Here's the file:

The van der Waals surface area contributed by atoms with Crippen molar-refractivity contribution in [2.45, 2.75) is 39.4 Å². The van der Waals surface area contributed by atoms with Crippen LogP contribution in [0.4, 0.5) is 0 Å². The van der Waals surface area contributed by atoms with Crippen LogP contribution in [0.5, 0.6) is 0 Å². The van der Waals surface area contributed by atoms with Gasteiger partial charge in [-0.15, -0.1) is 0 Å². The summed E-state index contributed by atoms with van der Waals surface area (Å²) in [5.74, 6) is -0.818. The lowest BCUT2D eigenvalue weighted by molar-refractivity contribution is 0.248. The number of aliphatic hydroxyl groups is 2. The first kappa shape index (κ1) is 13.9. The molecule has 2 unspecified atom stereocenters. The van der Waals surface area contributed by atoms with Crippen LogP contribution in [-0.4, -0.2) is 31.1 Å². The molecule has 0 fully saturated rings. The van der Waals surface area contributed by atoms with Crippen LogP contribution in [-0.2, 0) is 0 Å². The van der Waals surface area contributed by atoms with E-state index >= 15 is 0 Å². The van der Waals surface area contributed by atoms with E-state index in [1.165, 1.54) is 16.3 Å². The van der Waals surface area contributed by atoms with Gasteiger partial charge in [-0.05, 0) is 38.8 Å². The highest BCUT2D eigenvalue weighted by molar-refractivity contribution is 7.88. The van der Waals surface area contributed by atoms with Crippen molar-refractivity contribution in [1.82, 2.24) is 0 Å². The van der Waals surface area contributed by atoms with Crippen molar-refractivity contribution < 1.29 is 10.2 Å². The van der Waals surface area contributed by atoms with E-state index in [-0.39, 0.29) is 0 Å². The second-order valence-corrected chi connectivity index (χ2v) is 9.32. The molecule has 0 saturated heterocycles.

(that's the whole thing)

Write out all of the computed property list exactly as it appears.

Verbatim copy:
The van der Waals surface area contributed by atoms with Crippen molar-refractivity contribution in [2.45, 2.75) is 39.4 Å². The van der Waals surface area contributed by atoms with Crippen LogP contribution in [0.4, 0.5) is 0 Å². The van der Waals surface area contributed by atoms with Crippen LogP contribution in [0.5, 0.6) is 0 Å². The van der Waals surface area contributed by atoms with Gasteiger partial charge in [-0.15, -0.1) is 0 Å². The summed E-state index contributed by atoms with van der Waals surface area (Å²) in [5.74, 6) is -0.818. The lowest BCUT2D eigenvalue weighted by molar-refractivity contribution is 0.248. The number of aliphatic hydroxyl groups is 2. The first kappa shape index (κ1) is 13.9. The molecule has 2 unspecified atom stereocenters. The van der Waals surface area contributed by atoms with Crippen LogP contribution in [-0.4, -0.2) is 31.1 Å². The molecule has 0 fully saturated rings. The van der Waals surface area contributed by atoms with Crippen LogP contribution in [-0.2, 0) is 0 Å². The van der Waals surface area contributed by atoms with E-state index >= 15 is 0 Å². The van der Waals surface area contributed by atoms with E-state index in [1.165, 1.54) is 16.3 Å². The van der Waals surface area contributed by atoms with Gasteiger partial charge in [-0.05, 0) is 38.8 Å². The highest BCUT2D eigenvalue weighted by molar-refractivity contribution is 7.88. The van der Waals surface area contributed by atoms with Crippen molar-refractivity contribution in [1.82, 2.24) is 0 Å². The van der Waals surface area contributed by atoms with Crippen molar-refractivity contribution < 1.29 is 10.2 Å². The van der Waals surface area contributed by atoms with E-state index in [-0.39, 0.29) is 0 Å². The second-order valence-corrected chi connectivity index (χ2v) is 9.32. The molecule has 0 saturated heterocycles.